If you are an average computer user, it’s likely you’ve never even heard of PowerShell. However, if you’re an admin, a more tech savvy user, or a nefarious individual who wants to hack into other people’s systems, PowerShell scripting can be a powerful office tool. So what is it?
What is PowerShell?
Using PowerShell scripting gives you enormous control over your machine and services. It’s a task based command-line scripting language that helps admins and users automate the tasks that manage operating systems and processes. It was initially a Windows-only tool, but is now both open source and cross platform.
Breaking down what PowerShell does
So what does that mean? Let’s break it down.
Some of you may be familiar with the command prompt tool on your machine, from either using it or just seeing it pop up sometimes after start up. It looks like a black box with a C: prompt.
In here, you can perform tasks directly through the operating system’s command line interface instead of going through the more user-friendly GUI-based menu. This can save time and allow you to do “extra” things that you wouldn’t be able to otherwise.
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For example, if you happened to know the IP address of another computer on your local network, and had remote administrator access, you could enter a command on your machine via command prompt to shut down their machine remotely (definitely not a good way to make friends in the workplace).
PowerShell is the modern iteration of the Windows command prompt. Originally just Windows-specific, it’s since become available for use on other operating systems (like MacOS and Linux). PowerShell is now freely available on the internet so that other users can make changes to it (i.e., it’s now open source). It gives users and access a more direct line to make changes to the operating system and control the software. It is both powerful and efficient, and designed from the ground-up specifically for system administrators. I think you can see where this is going…?
Why is PowerShell so attractive to cybercriminals?
Giving the wrong person PowerShell access, and they could wreak all sorts of havoc.
Someone with PowerShell access has an incredible wealth of options of what to do within your network. They could change settings to make access easier for them or just more annoying for your employees. They could even extract sensitive data to sell to others or use for their own gain in other ways. There are obviously other ways to get to this functionality, so why is PowerShell so popular among modern hackers? Well:
- PowerShell is in Windows operating systems starting from Windows XP onward. And, as stated above, it’s now open-source and a cross-platform framework. It’s basically found in a lot of places.
- PowerShell has legitimate uses for admins and is, in fact, a real tool for IT admin tasks. This leads to it being very hard to figure out when it’s used for valid reasons and when it’s not.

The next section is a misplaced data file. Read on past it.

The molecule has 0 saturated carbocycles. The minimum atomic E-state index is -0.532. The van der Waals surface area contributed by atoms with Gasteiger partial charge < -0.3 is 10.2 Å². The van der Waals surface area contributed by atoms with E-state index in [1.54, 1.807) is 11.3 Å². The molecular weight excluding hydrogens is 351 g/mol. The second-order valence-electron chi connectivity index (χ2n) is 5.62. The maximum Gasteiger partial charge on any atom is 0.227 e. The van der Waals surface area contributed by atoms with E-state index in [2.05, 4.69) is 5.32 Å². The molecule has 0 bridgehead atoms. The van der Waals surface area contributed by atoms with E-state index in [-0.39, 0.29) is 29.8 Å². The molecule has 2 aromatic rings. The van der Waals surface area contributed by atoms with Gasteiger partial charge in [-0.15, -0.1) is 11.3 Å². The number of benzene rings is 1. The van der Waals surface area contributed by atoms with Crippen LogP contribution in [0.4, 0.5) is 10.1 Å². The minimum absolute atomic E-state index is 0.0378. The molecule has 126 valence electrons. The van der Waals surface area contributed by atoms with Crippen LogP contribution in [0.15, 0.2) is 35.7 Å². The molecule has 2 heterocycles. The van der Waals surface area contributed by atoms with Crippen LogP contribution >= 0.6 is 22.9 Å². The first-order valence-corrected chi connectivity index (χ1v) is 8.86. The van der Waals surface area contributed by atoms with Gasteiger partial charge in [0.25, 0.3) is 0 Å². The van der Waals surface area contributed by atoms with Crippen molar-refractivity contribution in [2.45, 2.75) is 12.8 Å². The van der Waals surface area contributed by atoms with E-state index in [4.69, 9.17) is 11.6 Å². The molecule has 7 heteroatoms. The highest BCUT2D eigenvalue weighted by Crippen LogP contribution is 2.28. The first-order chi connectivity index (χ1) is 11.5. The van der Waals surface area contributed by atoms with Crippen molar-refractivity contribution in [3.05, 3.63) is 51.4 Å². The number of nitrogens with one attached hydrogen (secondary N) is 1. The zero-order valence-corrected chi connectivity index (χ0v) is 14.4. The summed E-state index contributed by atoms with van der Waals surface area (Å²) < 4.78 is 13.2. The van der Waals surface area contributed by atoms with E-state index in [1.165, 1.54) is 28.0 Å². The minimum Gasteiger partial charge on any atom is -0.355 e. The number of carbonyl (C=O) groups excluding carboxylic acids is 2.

- PowerShell scripts are easy to write and run for the professionally technically-minded.
- It can virtually access a considerable range of Application Program Interfaces (APIs). This is by design because it’s useful, but, sadly, it can be (and is) easily abused by attackers.
PowerShell is a very powerful tool whose malicious use can be easily hidden. You want to protect its access and only grant it to those you trust.
The Office Protect setting that will help you
Obviously, PowerShell access in the wrong hands is a dangerous thing and you want to work to prevent that, and its potential consequences, at all costs. But how?
Fortunately, Office Protect is here to help. With its setting, “Exchange Scripting (PowerShell) Access”, you can decide exactly who gets access to this powerful tool. So how do you do this? And what’s the right decision?
If you go to your Office Protect dashboard and access settings, you will see the menu for this setting, with three possible options.
- Remove from All Users – This is obviously the most secure option, as it removes access from everyone. However, removing access from administrators may limit your use of automation tools, and inhibit them from performing some necessary job functions.
- Remove from Non-Admin – Recommended best practice – this removes access from all users who do not need PowerShell access for their daily email usage. However, you want to make sure you have good practices around administrator rights and privileges before doing this.
- Grant to all Users – The least secure option, this grants PowerShell access to all users, regardless of role or need.
Essentially, the setting prevents Exchange Online from being managed (remotely or otherwise) via PowerShell scripts by unauthorised and unintended users. It closes off an avenue for hackers to access, exfiltrate, or make other modifications to an Office 365 tenant via Exchange Online, greatly improving the tenant’s security posture.
As a final security measure, if Office Protect detects any users not matching your configuration (such as a non-admin user who has suddenly been granted access), it will change the user setting to reflect what you selected in Office Protect. This is good for catching any rogue users who have found a way to grant themselves access.
Within these settings you will also see the user impact (medium) and security impact (medium).
PowerShell access is important, and regulating it is a must for good security practices. See what else Office Protect can do for you and your company today.